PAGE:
Posted by: cherylyoung | April 26, 2012

Long known as the Salmon Capital of the World, Campbell River is a natural destination,in more ways than one.

The young and vibrant community of Campbell River

 on the east coast of central Vancouver Island is

 beautifully set between Strathcona Park to the west

 and the Discovery Islands to the east, a

 metropolitan town located on the frontier of a BC

 wilderness, inhabited by few people but many


 Long known as the Salmon Capital of the World,

 Campbell River is a natural destination, in more

 ways than one.

Campbell River is big as Vancouver Island cities go.

The town hosts a busy arts and culture scene, and is

 completely ringed with shopping malls, yet the city

 centre still looks and feels as it probably did in

 the ’50s.

Campbell River is located in a region rich in natural


The towering West Coast forests have fostered a

 growing forestry industry, from logging companies

 to pulp mills and sawmill operations.

Mining is another active industry in Campbell

River, with a diverse range of products including

zinc, copper, lead, gold, silver and coal.

Long before European explorers entered the waters

 surrounding Campbell River, the First Nations

 people had known for thousands of years that this

was a special place, living here in harmony with

nature and the life cycles of the salmon.

They occupied small villages scattered along the

 coast, and fished salmon, which had spiritual

significance and is forever honoured through ar

t and ceremony.

The origin of the name Campbell River lacks absolute

 proof, but it is probable that the river now designated

a BC Heritage River, and subsequently the town near

 its mouth, were named after Dr. Samuel Campbell,

assistant surgeon on the HMS Plumper, a British

 survey ship that surveyed Johnstone Strait and

 this part of the B.C. coastline in the 1850s and 1860s.

Discovered by Europeans in 1792 when Captain

 George Vancouver sailed up Georgia Strait in search

 of the Northwest Passage, Campbell River is now

 renowned worldwide for spectacular snow-capped

 mountains, immense fjords and incredible

 salmon fishing – normal fare in British Columbia!

Campbell River is the gateway to Strathcona Park

to the west, the Discovery Islands to the east, and

 the remote North Island and west coast of

 Vancouver Island.

Campbell River bills itself as the Salmon Capital of

 the World.

 One of the four main fishing centres on Vancouver

 Island, the city is internationally famous for both its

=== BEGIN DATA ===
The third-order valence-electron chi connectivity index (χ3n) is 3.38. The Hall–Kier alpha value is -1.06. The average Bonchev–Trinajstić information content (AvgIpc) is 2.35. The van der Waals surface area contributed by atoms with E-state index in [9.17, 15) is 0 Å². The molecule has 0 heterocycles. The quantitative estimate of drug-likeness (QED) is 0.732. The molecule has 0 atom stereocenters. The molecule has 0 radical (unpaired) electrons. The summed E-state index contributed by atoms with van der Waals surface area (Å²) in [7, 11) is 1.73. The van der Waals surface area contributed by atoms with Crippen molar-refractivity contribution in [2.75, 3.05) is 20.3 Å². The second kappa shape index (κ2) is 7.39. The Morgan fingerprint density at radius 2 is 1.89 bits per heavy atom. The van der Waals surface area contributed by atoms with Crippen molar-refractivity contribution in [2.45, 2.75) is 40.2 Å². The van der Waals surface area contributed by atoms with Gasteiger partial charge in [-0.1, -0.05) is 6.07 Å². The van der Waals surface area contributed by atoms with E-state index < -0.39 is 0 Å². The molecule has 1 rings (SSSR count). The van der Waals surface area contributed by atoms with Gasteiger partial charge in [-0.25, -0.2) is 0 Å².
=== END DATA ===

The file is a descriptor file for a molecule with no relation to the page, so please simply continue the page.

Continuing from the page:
ocean and freshwater fishing.

The twice-yearly steelhead runs on the Quinsam

 and Campbell Rivers are as well known as that on

 the Cowichan River, while the year-round salmon

 fishing in Discovery Passage is unmatched.

Here you’ll find some of the best fishing outfitters on

 the island.

Population: 31,444Location: Travelling north on

Highway 19 takes approximately 1.45 hours

(153 kilometres / 95 miles) from Nanaimo or

3.5 hours (264 kilometres / 165 miles) from


See the most of Campbell River by exiting

Highway 19 at the Miracle Beach Connector,

then continue north along Oceanside Route

 Highway 19A.

If you prefer a fully serviced highway route, follow

 the starfish along the scenic Oceanside Route,

Highway 19A.

 Look for the official “starfish” signs south of

 Parksville and at other exits along Highway 19.

Why not travel north to Campbell River on the

 scenic Oceanside Route 19A, then head home via the

 Inland Island Highway 19?

To get to Campbell River and the North Island via

 ferry, take either the Tsawwassen – Duke Point

route  if you are travelling from south of Vancouver,

 or the Horseshoe Bay – Departure Bay route if you

 are coming along the Trans Canada Route 1 from

the North Vancouver area.

Private boats and yachts are welcomed at the many

 local marinas located in Campbell River and other

 destinations with ocean access throughout the

North Central Island region.

 With the capacity to handle everything up to

Alaskan cruise ships, nautical visitors will find plenty

 of safe anchorages throughout the Discovery Islands,

 Desolation Sound, or Nootka Sound on the

Pacific coast.

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  1. Reblogged this on Cheryl Young's Blog.

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